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Subject: Christopher Hill, 91, Historian

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Date Posted: March 02, 2003 10:18:11 EDT

Christopher Hill, a leading Marxist historian of 17th-century England who helped illuminate the radical tradition of that revolutionary period, died on Monday. He was 91.

His death was announced yesterday by Oxford University, where he was master of Balliol College from 1965 to 1978.

Mr. Hill saw the civil war between King Charles I and Parliament as a class revolution ending feudalism and ushering in the capitalist age. A prodigious scholar and prolific writer, he published some 25 books and numerous essays exploring the upheavals in England in the 1640's and 1650's.

In that short, tumultuous period, civil war led to the execution of an anointed king; the abolition of monarchy, bishops and nobles; the creation of a republican Commonwealth; and, finally, the dictatorship of Oliver Cromwell's Protectorate, before a different form of royal rule was restored in 1660.

For Mr. Hill these events marked a turning point in England's history as Puritanism which he thought represented the nascent forces of capitalism threw off the last vestiges of feudal rule and acquired the freedom it needed to create a new social and economic order. He called these developments "the English Revolution" in order to place them on a par with the other great revolutions of history, arguing that the changes laid the foundation for the country's extraordinary success over the next two centuries as initiator of the Industrial Revolution and founder of a mighty empire.

This interpretation challenged an older, more orthodox view of English history that stressed continuity and sought to play down the significance of the events between 1640 and 1660 by calling them "the Puritan Revolution" or simply "the Interregnum."

"The English Revolution of 1640 to 1660 was a great social movement like the French Revolution of 1789," Mr. Hill wrote. "The state power protecting an old order that was essentially feudal was violently overthrown, power passed into the hands of a new class, and so the freer development of capitalism was made possible."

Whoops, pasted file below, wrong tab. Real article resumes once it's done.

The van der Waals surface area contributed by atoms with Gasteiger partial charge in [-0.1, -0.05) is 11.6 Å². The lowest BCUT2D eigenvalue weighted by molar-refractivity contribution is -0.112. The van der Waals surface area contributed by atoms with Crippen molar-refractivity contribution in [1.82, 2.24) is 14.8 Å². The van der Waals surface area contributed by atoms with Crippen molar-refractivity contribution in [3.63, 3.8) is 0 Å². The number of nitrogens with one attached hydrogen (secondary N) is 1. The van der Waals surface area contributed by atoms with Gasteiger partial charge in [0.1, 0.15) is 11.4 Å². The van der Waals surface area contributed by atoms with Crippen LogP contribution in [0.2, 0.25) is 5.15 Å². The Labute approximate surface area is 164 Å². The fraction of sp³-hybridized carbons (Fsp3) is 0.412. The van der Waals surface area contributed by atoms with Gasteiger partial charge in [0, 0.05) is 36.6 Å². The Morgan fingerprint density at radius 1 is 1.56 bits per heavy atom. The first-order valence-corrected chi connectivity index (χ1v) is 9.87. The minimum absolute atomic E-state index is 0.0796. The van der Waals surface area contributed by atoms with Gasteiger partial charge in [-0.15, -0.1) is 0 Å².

But the revolution that established the rights of property and gave political power to those with property was not really the revolution the Marxist Mr. Hill wanted.

In what many consider his finest work, "The World Turned Upside Down" (1972), Mr. Hill explored the extraordinary surge in radical political and religious thought that occurred during those revolutionary decades as groups called Levellers, True Levellers, Ranters, Fifth Monarchists, Muggletonians and other strange sects openly challenged all conventional beliefs.

Between them they questioned every tenet of the Christian faith, including heaven and hell and the existence of God. Some advocated free love. Many said true freedom was impossible until private property was abolished.

For an approving Mr. Hill, these years, when ordinary people were freer from established authority than they had ever been before, allowed a long-suppressed tradition of radical thought in England, dating back at least to the 15th century, to rise suddenly into public view.

The doctrines these sects preached disappeared again after 1660 with the restoration of Charles II. But Mr. Hill left no doubt where his sympathies lay, writing of "those marvelous decades when it seemed the whole world might be turned upside down."

Although Mr. Hill remained a lifelong radical and never repudiated Marxism, many scholars believe that his best work was done after he left the British Communist Party in protest over the Soviet invasion of Hungary in 1956.

"He moved away from a rigid Marxist framework which sees economics and class struggle as driving history toward a more flexible approach that gave greater force to ideas," said David Underdown, an emeritus professor of history at Yale who studied with Mr. Hill.

In recent years Mr. Hill's approach to the 17th century has been criticized by some historians as overly schematic, while his Marxism has come to seem dated. "Intellectually faded" is how Sir Keith Thomas, another Oxford historian, described his work, adding, "there is a reaction against history that stresses long-term causes."

John Edward Christopher Hill was born Feb. 6, 1912, in York, son of a lawyer. He was educated at St Peter's School and was awarded a scholarship to Balliol, one of Oxford's most distinguished seats of learning. In 1934 he received Oxford's top intellectual honor, the All Souls Fellowship.

Mr. Hill joined the British Communist Party during his All Souls years and after the war helped found an organization known as the Historians Group of the Communist Party. The group was highly influential in postwar Britain, and some of its members became mentors of many young historians in the 1960's and 70's.

Mr. Hill's first marriage ended in divorce. His second wife, Bridget, died last year. He is survived by their son, Andrew, and daughter, Dinah.

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